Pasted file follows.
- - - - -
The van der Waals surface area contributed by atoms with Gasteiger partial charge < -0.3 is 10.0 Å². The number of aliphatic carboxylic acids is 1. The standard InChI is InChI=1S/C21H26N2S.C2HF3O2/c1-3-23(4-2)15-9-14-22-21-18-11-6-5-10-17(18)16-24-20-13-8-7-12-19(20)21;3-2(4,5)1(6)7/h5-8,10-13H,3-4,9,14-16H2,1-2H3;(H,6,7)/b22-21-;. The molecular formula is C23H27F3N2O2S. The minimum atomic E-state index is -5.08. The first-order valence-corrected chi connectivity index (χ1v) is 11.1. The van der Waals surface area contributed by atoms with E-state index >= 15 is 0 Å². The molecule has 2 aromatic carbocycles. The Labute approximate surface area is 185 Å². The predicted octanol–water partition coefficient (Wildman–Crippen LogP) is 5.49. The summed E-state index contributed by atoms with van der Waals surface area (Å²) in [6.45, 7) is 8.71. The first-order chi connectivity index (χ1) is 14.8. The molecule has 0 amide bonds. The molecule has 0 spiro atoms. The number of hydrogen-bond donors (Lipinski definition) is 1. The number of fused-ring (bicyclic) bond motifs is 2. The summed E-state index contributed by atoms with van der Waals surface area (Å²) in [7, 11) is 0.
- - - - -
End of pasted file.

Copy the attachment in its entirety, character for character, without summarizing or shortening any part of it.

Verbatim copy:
The van der Waals surface area contributed by atoms with Gasteiger partial charge < -0.3 is 10.0 Å². The number of aliphatic carboxylic acids is 1. The standard InChI is InChI=1S/C21H26N2S.C2HF3O2/c1-3-23(4-2)15-9-14-22-21-18-11-6-5-10-17(18)16-24-20-13-8-7-12-19(20)21;3-2(4,5)1(6)7/h5-8,10-13H,3-4,9,14-16H2,1-2H3;(H,6,7)/b22-21-;. The molecular formula is C23H27F3N2O2S. The minimum atomic E-state index is -5.08. The first-order valence-corrected chi connectivity index (χ1v) is 11.1. The van der Waals surface area contributed by atoms with E-state index >= 15 is 0 Å². The molecule has 2 aromatic carbocycles. The Labute approximate surface area is 185 Å². The predicted octanol–water partition coefficient (Wildman–Crippen LogP) is 5.49. The summed E-state index contributed by atoms with van der Waals surface area (Å²) in [6.45, 7) is 8.71. The first-order chi connectivity index (χ1) is 14.8. The molecule has 0 amide bonds. The molecule has 0 spiro atoms. The number of hydrogen-bond donors (Lipinski definition) is 1. The number of fused-ring (bicyclic) bond motifs is 2. The summed E-state index contributed by atoms with van der Waals surface area (Å²) in [7, 11) is 0.